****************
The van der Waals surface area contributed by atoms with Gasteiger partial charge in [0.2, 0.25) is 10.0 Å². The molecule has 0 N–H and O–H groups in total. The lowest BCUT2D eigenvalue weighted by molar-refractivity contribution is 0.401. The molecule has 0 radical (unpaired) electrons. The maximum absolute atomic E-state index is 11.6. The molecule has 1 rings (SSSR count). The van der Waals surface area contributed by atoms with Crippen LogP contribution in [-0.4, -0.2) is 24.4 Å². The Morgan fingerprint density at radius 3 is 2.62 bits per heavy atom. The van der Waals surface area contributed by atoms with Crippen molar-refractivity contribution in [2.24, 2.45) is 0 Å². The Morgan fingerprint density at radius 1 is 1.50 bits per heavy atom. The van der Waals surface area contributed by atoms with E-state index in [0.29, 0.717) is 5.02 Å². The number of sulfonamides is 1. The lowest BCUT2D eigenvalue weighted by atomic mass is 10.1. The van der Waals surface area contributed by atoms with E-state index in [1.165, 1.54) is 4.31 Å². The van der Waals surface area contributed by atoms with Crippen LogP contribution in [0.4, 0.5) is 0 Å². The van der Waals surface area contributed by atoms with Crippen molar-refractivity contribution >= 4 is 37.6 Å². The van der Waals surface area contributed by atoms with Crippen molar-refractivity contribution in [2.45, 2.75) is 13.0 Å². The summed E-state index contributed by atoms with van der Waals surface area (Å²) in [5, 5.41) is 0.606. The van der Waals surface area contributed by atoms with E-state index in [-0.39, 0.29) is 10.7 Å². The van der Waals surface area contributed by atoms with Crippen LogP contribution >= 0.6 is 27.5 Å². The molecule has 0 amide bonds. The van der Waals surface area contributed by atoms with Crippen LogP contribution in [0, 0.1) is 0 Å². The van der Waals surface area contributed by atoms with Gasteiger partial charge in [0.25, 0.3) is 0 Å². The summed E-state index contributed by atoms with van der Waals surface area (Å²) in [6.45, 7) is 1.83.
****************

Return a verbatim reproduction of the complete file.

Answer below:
The van der Waals surface area contributed by atoms with Gasteiger partial charge in [0.2, 0.25) is 10.0 Å². The molecule has 0 N–H and O–H groups in total. The lowest BCUT2D eigenvalue weighted by molar-refractivity contribution is 0.401. The molecule has 0 radical (unpaired) electrons. The maximum absolute atomic E-state index is 11.6. The molecule has 1 rings (SSSR count). The van der Waals surface area contributed by atoms with Crippen LogP contribution in [-0.4, -0.2) is 24.4 Å². The Morgan fingerprint density at radius 3 is 2.62 bits per heavy atom. The van der Waals surface area contributed by atoms with Crippen molar-refractivity contribution in [2.24, 2.45) is 0 Å². The Morgan fingerprint density at radius 1 is 1.50 bits per heavy atom. The van der Waals surface area contributed by atoms with E-state index in [0.29, 0.717) is 5.02 Å². The number of sulfonamides is 1. The lowest BCUT2D eigenvalue weighted by atomic mass is 10.1. The van der Waals surface area contributed by atoms with E-state index in [1.165, 1.54) is 4.31 Å². The van der Waals surface area contributed by atoms with Crippen LogP contribution in [0.4, 0.5) is 0 Å². The van der Waals surface area contributed by atoms with Crippen molar-refractivity contribution >= 4 is 37.6 Å². The van der Waals surface area contributed by atoms with Crippen molar-refractivity contribution in [2.45, 2.75) is 13.0 Å². The summed E-state index contributed by atoms with van der Waals surface area (Å²) in [5, 5.41) is 0.606. The van der Waals surface area contributed by atoms with E-state index in [-0.39, 0.29) is 10.7 Å². The van der Waals surface area contributed by atoms with Crippen LogP contribution >= 0.6 is 27.5 Å². The molecule has 0 amide bonds. The van der Waals surface area contributed by atoms with Crippen LogP contribution in [0, 0.1) is 0 Å². The van der Waals surface area contributed by atoms with Gasteiger partial charge in [0.25, 0.3) is 0 Å². The summed E-state index contributed by atoms with van der Waals surface area (Å²) in [6.45, 7) is 1.83.